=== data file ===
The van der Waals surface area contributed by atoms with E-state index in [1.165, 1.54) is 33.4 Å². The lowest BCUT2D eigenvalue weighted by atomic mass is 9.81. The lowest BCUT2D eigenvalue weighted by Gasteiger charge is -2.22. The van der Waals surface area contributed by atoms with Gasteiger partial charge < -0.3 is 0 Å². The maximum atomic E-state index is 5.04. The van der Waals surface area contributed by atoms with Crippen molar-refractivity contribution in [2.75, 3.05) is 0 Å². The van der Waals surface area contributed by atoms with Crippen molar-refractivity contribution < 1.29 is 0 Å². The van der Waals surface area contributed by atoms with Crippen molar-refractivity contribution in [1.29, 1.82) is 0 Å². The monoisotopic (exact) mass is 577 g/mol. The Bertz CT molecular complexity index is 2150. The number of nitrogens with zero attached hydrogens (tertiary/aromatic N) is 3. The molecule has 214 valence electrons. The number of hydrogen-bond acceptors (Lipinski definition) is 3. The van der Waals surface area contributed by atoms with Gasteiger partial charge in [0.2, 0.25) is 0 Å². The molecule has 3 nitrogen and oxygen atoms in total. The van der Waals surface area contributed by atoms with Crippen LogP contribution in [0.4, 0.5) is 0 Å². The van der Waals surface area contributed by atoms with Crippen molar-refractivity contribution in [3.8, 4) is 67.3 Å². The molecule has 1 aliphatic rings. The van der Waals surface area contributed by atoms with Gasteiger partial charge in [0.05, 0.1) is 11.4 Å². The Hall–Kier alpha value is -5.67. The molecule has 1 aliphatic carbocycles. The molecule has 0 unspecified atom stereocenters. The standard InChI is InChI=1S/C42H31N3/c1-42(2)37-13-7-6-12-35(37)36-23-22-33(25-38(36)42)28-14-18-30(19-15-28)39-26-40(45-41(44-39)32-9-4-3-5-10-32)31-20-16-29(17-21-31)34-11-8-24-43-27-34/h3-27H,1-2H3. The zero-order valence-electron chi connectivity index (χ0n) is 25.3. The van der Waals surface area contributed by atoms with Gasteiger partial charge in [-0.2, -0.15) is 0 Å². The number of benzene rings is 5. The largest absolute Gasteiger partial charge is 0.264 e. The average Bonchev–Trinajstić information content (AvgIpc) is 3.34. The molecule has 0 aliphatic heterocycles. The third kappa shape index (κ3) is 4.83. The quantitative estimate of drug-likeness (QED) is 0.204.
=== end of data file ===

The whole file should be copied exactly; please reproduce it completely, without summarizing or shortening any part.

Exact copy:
The van der Waals surface area contributed by atoms with E-state index in [1.165, 1.54) is 33.4 Å². The lowest BCUT2D eigenvalue weighted by atomic mass is 9.81. The lowest BCUT2D eigenvalue weighted by Gasteiger charge is -2.22. The van der Waals surface area contributed by atoms with Gasteiger partial charge < -0.3 is 0 Å². The maximum atomic E-state index is 5.04. The van der Waals surface area contributed by atoms with Crippen molar-refractivity contribution in [2.75, 3.05) is 0 Å². The van der Waals surface area contributed by atoms with Crippen molar-refractivity contribution < 1.29 is 0 Å². The van der Waals surface area contributed by atoms with Crippen molar-refractivity contribution in [1.29, 1.82) is 0 Å². The monoisotopic (exact) mass is 577 g/mol. The Bertz CT molecular complexity index is 2150. The number of nitrogens with zero attached hydrogens (tertiary/aromatic N) is 3. The molecule has 214 valence electrons. The number of hydrogen-bond acceptors (Lipinski definition) is 3. The van der Waals surface area contributed by atoms with Gasteiger partial charge in [0.2, 0.25) is 0 Å². The molecule has 3 nitrogen and oxygen atoms in total. The van der Waals surface area contributed by atoms with Crippen LogP contribution in [0.4, 0.5) is 0 Å². The van der Waals surface area contributed by atoms with Crippen molar-refractivity contribution in [3.8, 4) is 67.3 Å². The molecule has 1 aliphatic rings. The van der Waals surface area contributed by atoms with Gasteiger partial charge in [0.05, 0.1) is 11.4 Å². The Hall–Kier alpha value is -5.67. The molecule has 1 aliphatic carbocycles. The molecule has 0 unspecified atom stereocenters. The standard InChI is InChI=1S/C42H31N3/c1-42(2)37-13-7-6-12-35(37)36-23-22-33(25-38(36)42)28-14-18-30(19-15-28)39-26-40(45-41(44-39)32-9-4-3-5-10-32)31-20-16-29(17-21-31)34-11-8-24-43-27-34/h3-27H,1-2H3. The zero-order valence-electron chi connectivity index (χ0n) is 25.3. The van der Waals surface area contributed by atoms with Gasteiger partial charge in [-0.2, -0.15) is 0 Å². The number of benzene rings is 5. The largest absolute Gasteiger partial charge is 0.264 e. The average Bonchev–Trinajstić information content (AvgIpc) is 3.34. The molecule has 0 aliphatic heterocycles. The third kappa shape index (κ3) is 4.83. The quantitative estimate of drug-likeness (QED) is 0.204.